Why I’m Black, Not African American
It’s time we descendants of slaves brought to the United States let go of the term “African American” and go back to calling ourselves Black -- with a capital B.
Modern America is home now to millions of immigrants who were born in Africa. Their cultures and identities are split between Africa and the United States. They have last names like Onwughalu and Senkofa. They speak languages like Wolof, Twi, Yoruba and Hausa, and speak English with an accent. They were raised on African cuisine, music, dance and dress styles, customs and family dynamics. Their children often speak or at least understand their parents’ native language.
Living descendants of slaves in America neither knew their African ancestors nor even have elder relatives who knew them. Most of us worship in Christian churches. Our cuisine is more southern U.S. than Senegalese. Starting with ragtime and jazz, we gave America intoxicating musical beats based on African conceptions of rhythm, but with melody and harmony based on Western traditions.
Also, we speak English. Black Americans’ home speech is largely based on local dialects of England and Ireland. Africa echoes in the dialect only as a whisper, in certain aspects of sound and melody. A working-class black man in Cincinnati has more in common with a working-class white man in Providence than with a Ghanaian.
With the number of African immigrants in the U.S. nearly tripling since 1990, the use of “African American” is becoming increasingly strained. For example, Alan Keyes, the Republican Senate candidate in Illinois, has claimed that as a descendant of slaves, he is the “real” African American, compared with his Democratic rival, Barack Obama, who has an African father and white mother. And the reason Keyes and others are making arguments such as this is rather small, the idea being that “African American” should refer only to people with a history of subordination in this country -- as if African immigrants such as Amadou Diallo, who was killed by police while reaching for his wallet, or Caribbean ones such as torture victim Abner Louima have found the U.S. to be the Land of Oz.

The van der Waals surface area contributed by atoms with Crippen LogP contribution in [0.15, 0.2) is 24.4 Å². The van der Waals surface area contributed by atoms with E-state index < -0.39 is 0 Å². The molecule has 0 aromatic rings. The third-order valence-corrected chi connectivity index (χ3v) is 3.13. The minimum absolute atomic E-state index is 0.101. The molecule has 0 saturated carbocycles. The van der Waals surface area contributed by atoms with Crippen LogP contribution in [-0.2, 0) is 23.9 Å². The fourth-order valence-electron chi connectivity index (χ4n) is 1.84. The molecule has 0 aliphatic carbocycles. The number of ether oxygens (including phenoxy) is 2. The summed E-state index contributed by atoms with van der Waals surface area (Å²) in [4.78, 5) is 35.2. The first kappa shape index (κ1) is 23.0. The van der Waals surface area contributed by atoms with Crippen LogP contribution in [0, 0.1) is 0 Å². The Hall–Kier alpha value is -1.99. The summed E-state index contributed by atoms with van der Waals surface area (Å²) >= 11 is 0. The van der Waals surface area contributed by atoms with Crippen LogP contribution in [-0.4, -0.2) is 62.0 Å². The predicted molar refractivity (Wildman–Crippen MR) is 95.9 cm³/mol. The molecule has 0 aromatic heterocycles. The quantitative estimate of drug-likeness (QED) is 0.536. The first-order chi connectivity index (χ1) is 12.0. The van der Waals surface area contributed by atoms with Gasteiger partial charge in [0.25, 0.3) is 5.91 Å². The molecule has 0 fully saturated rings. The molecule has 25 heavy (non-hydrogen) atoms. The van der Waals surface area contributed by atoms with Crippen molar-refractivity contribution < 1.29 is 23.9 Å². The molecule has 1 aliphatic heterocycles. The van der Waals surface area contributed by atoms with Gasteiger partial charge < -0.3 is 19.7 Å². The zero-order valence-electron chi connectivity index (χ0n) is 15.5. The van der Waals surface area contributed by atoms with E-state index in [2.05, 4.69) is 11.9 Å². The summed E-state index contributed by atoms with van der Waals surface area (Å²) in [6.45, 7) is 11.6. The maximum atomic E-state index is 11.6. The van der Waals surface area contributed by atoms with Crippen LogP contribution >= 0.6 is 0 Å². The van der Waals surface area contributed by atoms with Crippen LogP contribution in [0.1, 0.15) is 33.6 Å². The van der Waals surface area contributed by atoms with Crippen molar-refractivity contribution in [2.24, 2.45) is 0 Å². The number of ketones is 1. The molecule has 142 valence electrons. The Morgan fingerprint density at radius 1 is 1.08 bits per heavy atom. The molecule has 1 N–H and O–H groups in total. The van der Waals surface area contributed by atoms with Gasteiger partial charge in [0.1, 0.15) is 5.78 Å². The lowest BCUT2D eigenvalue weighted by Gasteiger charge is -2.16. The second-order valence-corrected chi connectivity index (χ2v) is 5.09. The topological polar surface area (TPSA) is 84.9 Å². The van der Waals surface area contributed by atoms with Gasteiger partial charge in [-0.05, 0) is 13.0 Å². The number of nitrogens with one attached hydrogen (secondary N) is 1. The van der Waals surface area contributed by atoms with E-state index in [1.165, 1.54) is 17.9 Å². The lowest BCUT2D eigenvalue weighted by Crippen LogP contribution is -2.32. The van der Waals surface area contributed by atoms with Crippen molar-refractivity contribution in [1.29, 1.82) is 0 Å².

We are not African to any meaningful extent, but we are not white either -- and that is much of why Jesse Jackson’s presentation of the term “African American” caught on so fast. It sets us apart from the mainstream. It carries an air of standing protest, a reminder that our ancestors were brought here against their will, that their descendants were treated like animals for centuries, and that we have come a long way since then.
But we need a way of sounding those notes with a term that, first, makes some sense and, second, does not insult the actual African Americans taking their place in our country. And our name must also celebrate our history here, in the only place that will ever be our home. To term ourselves as part “African” reinforces a sad implication: that our history is basically slave ships, plantations, lynching, fire hoses in Birmingham, and then South Central, and that we need to look back to Mother Africa to feel good about ourselves.
But what about the black business districts that thrived across the country after slavery was abolished? What about Frederick Douglass, Ida B. Wells, W.E.B. Du Bois, Gwendolyn Brooks, Richard Wright and Thurgood Marshall, none born in Africa and all deeply American people? And while we’re on Marshall, what about the civil rights revolution, a moral awakening that we gave to ourselves and the nation. My roots trace back to working-class Black people -- Americans, not foreigners -- and I’m proud of it. I am John Hamilton McWhorter the Fifth. Four men with my name and appearance, doing their best in a segregated America, came before me. They and their dearest are the heritage that I can feel in my heart, and they knew the sidewalks of Philadelphia and Atlanta, not Sierra Leone.
So, we will have a name for ourselves -- and it should be Black. “Colored” and “Negro” had their good points but carry a whiff of Plessy vs. Ferguson and Bull Connor about them, so we will let them lie. “Black” isn’t perfect, but no term is.
Meanwhile, the special value of “Black” is that it carries the same potent combination of pride, remembrance and regret that “African American” was designed for. Think of what James Brown meant with “Say it loud, I’m Black and I’m proud.” And then imagine: “Say it loud, I’m African American and I’m proud.”
Since the late 1980s, I have gone along with using “African American” for the same reason that we throw rice at a bride -- because everybody else was doing it. But no more. From now on, in my writings on race I will be returning to the word I grew up with, which reminds me of my true self and my ancestors who worked here to help make my life possible: Black.
John McWhorter, a senior fellow at the Manhattan Institute, is the author of “Authentically Black” (Gotham Books, 2003).